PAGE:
Western feminism has become a part of broader identity politics that pits various groups in society against one another without resolution of their relations
The recent interview of University of Toronto’s clinical psychology professor, Jordan Peterson, by Cathy Newman, of Britain's Channel 4 news, has gone viral. During the interview, Newman tried to attribute a host of cliché attitudes to her interlocutor. Why it went viral is presumably explained by the skilful handling by Peterson of Newma’'s charges invented by her twisting of Peterson’s replies. One of her tactics, successfully deflected by Peterson, was the continual insertion of the proposition that differentiation amounts to discrimination, as though all need and want to have the same expectations in life. The interview exemplifies the shoddy, footloose and yet unembarrassed way in which Western feminists gerrymander facts from life into their normative commitments, raising real doubts whether they have anything substantial to say about human relations.
Without doubt, feminism has become a seemingly unstoppable, immoveable feature of post-Marxist identity politics in the West. Being part of a broader, spreading identity politics that pits various groups in society against one another, without resolution of their relations, it signifies the decline of Western culture. While it has become a mainstream component of that culture, feminism also represents its gradual collapse into identity factions and the capture of power by group members able to capitalise on their identity rather than merit or ability. Indians will recognise this pattern in caste politics and its capture of institutions.
In Sweden, the government recently ordered the universities to implement a policy of "gender mainstreaming." Universities are to formulate goals like subjecting teaching staff to mandatory "Gender and Diversity in Education" courses, ensuring that "gender and diversity perspectives" are represented in all courses, requiring that a minimum of 40 per cent of female authors are included in course reading lists, or making gender studies texts compulsory. Thus Erik Ringmar, senior lecturer at lund University's Department of Political Science, was told after a meeting of the department's board of directors: "You will include Judith Butler in your course." Not only does this signal unhealthy interference in an academic's freedom to design their own syllabus, but having to teach Judith Butler sounds even more cringeworthy when you realise that Ringmar was teaching a course on turn-of-the-century modernity, with a focus on fascism!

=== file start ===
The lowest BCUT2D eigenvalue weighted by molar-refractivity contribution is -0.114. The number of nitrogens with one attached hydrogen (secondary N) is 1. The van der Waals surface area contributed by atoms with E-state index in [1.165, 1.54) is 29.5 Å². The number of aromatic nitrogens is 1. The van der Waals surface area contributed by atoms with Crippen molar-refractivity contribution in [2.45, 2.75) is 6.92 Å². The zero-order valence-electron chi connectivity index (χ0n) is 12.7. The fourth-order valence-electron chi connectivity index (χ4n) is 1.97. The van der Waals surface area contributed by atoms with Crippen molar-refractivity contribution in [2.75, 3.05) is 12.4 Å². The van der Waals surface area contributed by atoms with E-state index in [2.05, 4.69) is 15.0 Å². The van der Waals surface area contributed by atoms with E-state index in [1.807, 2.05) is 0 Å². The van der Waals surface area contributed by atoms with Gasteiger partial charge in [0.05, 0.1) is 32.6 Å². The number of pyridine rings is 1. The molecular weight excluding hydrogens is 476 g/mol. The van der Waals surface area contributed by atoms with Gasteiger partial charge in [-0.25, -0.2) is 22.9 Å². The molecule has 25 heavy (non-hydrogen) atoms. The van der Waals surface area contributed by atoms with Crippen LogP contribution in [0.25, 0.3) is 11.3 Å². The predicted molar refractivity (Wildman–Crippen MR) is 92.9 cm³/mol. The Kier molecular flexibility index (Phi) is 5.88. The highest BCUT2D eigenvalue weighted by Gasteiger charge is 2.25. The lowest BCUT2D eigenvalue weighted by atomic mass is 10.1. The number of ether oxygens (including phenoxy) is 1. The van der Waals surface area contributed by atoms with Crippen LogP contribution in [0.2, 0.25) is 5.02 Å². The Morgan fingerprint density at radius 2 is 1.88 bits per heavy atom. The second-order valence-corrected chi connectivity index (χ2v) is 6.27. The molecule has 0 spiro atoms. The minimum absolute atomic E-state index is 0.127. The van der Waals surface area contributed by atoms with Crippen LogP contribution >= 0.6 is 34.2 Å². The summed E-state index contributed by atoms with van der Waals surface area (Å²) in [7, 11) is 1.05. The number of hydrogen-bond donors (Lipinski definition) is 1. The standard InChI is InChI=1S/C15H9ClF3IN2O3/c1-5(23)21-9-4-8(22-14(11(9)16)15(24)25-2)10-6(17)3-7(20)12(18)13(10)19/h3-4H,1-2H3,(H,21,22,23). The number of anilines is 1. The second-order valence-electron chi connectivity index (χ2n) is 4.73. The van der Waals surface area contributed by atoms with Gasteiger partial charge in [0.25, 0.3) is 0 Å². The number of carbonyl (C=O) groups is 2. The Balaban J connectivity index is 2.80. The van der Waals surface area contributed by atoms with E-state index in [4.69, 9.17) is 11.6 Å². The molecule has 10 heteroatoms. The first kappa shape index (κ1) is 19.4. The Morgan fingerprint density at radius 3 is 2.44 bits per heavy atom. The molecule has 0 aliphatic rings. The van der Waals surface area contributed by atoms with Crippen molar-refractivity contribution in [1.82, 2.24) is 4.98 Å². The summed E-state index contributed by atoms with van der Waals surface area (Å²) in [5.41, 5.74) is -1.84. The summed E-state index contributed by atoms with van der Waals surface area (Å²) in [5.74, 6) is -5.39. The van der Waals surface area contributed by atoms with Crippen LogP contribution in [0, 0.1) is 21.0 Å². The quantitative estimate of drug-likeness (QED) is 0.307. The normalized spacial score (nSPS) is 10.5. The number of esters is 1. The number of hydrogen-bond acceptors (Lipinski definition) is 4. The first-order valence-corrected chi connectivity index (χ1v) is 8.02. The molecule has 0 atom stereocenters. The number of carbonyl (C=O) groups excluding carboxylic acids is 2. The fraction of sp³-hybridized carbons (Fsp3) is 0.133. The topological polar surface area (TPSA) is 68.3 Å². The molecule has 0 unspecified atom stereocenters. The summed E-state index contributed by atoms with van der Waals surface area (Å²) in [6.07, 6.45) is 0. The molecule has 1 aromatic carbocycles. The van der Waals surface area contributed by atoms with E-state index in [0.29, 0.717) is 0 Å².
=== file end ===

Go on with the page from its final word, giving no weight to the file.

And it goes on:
As Roger Kimball excoriatingly writes in his Tenured Radicals: How Politics Has Corrupted Our Higher Education, such developments are reflective of a movement that had already begun to infect American academic institutions. The first edition of Kimball's book appeared in 1990. The Swedish example is an indicator that varieties of this movement have taken hold in Europe. I can unhappily report that Britain is in its throes. Academic appointment panels can now stipulate that prospective university employees be conversant with the feminist strand of whatever subject domain in which they may be applying for a post. The honest respondent who claims that they are not so conversant can expect not to be shortlisted or selected no matter how impressive their credentials may otherwise be.